In the present invention, the signal to be input into the slewing-identification-signal receiving section of the steering control device may be an electric signal output from the upper slewing body.

In the case of the crane further comprising a driving actuator for rotationally driving the wheels and a hydraulic pressure sensor for producing an electric signal based on a hydraulic pressure serving as an operation instruction or a driving force for the driving actuator, the electric signal produced by the hydraulic pressure sensor may be input into the slewing-identification-signal receiving section of the steering control device.

In the case of the crane further comprising a driving actuator for rotationally driving the wheels and a hydraulic pressure source for actuating the driving actuator, the hydraulic pressure source may double a hydraulic pressure source for actuating the steering actuator. This makes it possible to simplify configuration and operation of the steering control device.

Similarly, in the case of the crane further comprising a driving actuator which operates so as to rotationally drive the wheels by receiving an input of a hydraulic signal, the hydraulic signal may be used as a hydraulic pressure for actuating the steering actuator. This allows configuration and operation of the steering control device to be simplified.

This application is based on Japanese Patent application No. 2011-240196 filed in Japan Patent Office on Nov. 1, 2011, the contents of which are hereby incorporated by reference.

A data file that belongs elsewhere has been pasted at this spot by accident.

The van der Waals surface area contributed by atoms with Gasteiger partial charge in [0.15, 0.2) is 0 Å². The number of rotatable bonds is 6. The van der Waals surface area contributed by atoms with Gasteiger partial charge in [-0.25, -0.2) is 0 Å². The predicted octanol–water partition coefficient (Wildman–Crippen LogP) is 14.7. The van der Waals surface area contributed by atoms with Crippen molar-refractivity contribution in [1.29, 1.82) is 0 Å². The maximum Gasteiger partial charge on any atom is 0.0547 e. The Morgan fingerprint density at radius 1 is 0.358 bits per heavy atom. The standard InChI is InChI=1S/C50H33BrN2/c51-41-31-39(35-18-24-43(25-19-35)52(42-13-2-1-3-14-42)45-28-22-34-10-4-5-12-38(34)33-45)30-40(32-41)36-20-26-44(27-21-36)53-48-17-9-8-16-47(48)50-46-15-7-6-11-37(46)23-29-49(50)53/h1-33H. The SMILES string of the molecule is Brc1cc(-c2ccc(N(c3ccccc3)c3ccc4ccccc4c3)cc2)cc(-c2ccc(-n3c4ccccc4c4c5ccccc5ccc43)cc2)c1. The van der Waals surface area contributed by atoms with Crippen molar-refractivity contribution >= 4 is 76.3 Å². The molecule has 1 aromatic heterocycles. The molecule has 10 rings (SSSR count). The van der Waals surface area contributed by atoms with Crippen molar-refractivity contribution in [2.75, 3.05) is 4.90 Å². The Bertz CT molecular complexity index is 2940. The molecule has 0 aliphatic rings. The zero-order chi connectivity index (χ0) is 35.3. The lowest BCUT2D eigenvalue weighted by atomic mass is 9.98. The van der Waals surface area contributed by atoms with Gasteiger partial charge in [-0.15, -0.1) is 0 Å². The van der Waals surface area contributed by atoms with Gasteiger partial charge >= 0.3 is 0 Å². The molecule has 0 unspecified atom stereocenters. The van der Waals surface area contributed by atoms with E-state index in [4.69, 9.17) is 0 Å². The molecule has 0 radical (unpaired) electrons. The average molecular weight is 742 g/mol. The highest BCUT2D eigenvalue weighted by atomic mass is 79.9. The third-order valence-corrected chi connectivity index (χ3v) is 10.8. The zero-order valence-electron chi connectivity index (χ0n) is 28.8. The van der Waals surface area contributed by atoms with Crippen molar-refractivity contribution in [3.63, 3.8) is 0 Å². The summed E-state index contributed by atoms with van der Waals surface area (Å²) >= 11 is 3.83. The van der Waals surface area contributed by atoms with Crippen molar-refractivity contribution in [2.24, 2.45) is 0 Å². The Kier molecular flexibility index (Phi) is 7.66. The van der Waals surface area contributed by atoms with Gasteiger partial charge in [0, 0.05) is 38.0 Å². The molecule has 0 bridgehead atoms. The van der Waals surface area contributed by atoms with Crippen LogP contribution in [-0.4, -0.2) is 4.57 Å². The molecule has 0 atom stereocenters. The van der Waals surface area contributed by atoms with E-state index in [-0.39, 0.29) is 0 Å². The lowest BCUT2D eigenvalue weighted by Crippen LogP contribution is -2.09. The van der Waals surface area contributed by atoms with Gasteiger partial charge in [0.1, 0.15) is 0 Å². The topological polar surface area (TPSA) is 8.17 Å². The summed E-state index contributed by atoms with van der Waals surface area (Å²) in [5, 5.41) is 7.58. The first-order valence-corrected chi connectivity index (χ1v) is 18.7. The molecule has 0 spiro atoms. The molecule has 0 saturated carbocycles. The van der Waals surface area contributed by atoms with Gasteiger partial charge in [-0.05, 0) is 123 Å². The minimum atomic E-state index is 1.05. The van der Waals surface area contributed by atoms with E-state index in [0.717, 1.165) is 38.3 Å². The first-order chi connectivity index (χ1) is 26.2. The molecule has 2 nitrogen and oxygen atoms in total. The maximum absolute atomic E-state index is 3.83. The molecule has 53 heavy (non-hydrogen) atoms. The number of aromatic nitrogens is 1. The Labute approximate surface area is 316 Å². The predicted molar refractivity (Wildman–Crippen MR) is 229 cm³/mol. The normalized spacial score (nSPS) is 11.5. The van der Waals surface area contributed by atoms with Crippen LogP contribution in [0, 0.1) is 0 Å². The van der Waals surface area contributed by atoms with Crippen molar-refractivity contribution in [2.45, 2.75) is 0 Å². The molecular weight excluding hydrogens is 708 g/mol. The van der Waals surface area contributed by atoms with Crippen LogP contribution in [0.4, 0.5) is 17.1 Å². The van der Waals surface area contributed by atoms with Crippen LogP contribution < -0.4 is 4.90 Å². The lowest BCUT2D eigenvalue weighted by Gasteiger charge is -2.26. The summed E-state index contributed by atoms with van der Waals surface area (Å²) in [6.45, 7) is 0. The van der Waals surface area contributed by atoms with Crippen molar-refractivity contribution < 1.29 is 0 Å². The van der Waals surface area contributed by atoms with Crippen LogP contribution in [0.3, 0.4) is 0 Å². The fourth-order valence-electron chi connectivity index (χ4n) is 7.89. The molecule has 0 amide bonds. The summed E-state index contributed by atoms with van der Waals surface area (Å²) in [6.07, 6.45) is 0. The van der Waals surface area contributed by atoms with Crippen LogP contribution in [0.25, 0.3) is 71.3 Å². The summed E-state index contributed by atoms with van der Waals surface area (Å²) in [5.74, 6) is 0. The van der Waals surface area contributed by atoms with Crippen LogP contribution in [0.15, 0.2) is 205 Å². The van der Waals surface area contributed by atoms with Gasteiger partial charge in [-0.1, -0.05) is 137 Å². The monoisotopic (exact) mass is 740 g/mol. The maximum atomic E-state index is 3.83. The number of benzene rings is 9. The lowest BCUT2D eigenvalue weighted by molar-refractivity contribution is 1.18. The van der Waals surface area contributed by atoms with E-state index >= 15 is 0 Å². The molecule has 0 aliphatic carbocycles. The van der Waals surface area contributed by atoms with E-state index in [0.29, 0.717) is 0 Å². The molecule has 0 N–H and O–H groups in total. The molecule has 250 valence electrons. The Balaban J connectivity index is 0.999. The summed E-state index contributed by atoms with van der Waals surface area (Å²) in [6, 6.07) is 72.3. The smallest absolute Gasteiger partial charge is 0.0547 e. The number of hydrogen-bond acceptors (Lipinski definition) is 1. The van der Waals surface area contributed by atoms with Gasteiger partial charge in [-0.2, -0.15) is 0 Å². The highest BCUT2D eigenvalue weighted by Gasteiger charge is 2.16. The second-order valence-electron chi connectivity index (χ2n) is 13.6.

Although the present invention has been fully described by way of example with reference to the accompanying drawings, it is to be understood that various changes and modifications will be apparent to those skilled in the art. Therefore, unless otherwise such changes and modifications depart from the scope of the present invention hereinafter defined, they should be construed as being included therein.

Claims

1. A crane comprising:

a lower body;
an upper slewing body mounted on the lower body so as to be slewable;
a counterweight unit including a plurality of wheels each being rollable on the ground and having a variable steering angle, the counterweight unit being capable of travelling on the ground with respective rolling motions of the wheels, in a turning direction equal to a slewing direction of the upper slewing body, in a state of being suspended from the upper slewing body;
a steering actuator adapted to rotate the wheels around a steering-rotation center axis to change the steering angle thereof;